Experts hit the roof as new survey suggests 10% rise in house prices
The claim from Lloyds TSB showed that the average house price for the year to July 2011 was £229,720, the biggest rise in Scotland.
However, the news of a price hike was quickly questioned by other experts, who insisted they had seen prices dipping.
Business analyst for the Edinburgh Solicitors Property Centre (ESPC) David Marshall, said he thought figures which showed a 1.1 per cent drop over the quarter were a more accurate reflection of the Capital’s housing market.
The most recent figures from ESPC showed that the average house price for the three months to June was £219,530 – down 3.6 per cent annually.
Mr Marshall said: “The most likely case is that their market share may be slightly lower and it’s based on a relatively small sample, because I don’t think anyone is suggesting prices are ten per cent higher than they were a year ago.
“I think the figure that prices are down 1.1 per cent is closer to what we’re seeing. Recently, in general prices are about three to five per cent lower in most areas than they were at this time last year.”
Mr Marshall said he thought prices in the Capital would remain lower than last year for several months to come. “The general consensus, and this is certainly what we’ve seen, is that prices are lower than they were at this stage last year.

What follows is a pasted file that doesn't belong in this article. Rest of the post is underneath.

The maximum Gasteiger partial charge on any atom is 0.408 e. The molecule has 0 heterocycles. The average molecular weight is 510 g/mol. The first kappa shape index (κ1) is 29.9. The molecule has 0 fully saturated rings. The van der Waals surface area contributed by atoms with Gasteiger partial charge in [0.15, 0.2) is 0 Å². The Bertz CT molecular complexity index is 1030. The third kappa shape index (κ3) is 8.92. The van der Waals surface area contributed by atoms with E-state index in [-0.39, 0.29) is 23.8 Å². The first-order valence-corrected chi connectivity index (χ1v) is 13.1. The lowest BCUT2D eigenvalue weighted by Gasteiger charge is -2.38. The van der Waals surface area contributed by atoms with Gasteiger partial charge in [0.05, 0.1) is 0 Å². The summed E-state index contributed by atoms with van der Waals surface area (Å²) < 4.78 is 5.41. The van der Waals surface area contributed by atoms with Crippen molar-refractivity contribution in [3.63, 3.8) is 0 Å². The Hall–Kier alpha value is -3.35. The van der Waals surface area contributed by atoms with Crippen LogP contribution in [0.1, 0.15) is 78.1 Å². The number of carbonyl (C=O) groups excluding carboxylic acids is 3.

“I think prices are going to be around five per cent lower than they were at this time last year for the next few months, they will level out towards the end of the year.”
The price boost reported by the Lloyds Scottish House Price Monitor in Edinburgh was the largest in any region of Scotland. Aberdeen saw a 9.4 per cent annual rise, with Dundee up 5.4 per cent.
The report said that across Scotland, house prices were almost identical to four and a half years ago.
Chief economist Donald MacRae said: “The Scottish housing market has adjusted to the recession with a halving of sales and a period of volatile price movement over the last three and a half years. Average house prices in Scotland are now only marginally up on the levels of four and a half years ago.
“Consumer confidence remains low due to high levels of retail price inflation in excess of increases in earnings squeezing disposable income. The Scottish housing market did experience the normal effect of spring this year on sales and purchases but the impact was muted. The number of transactions increased from the depressed levels of winter but remained below the levels of one year ago.
“The Scottish housing market awaits a resurgence of both business and consumer confidence for a faster recovery.”
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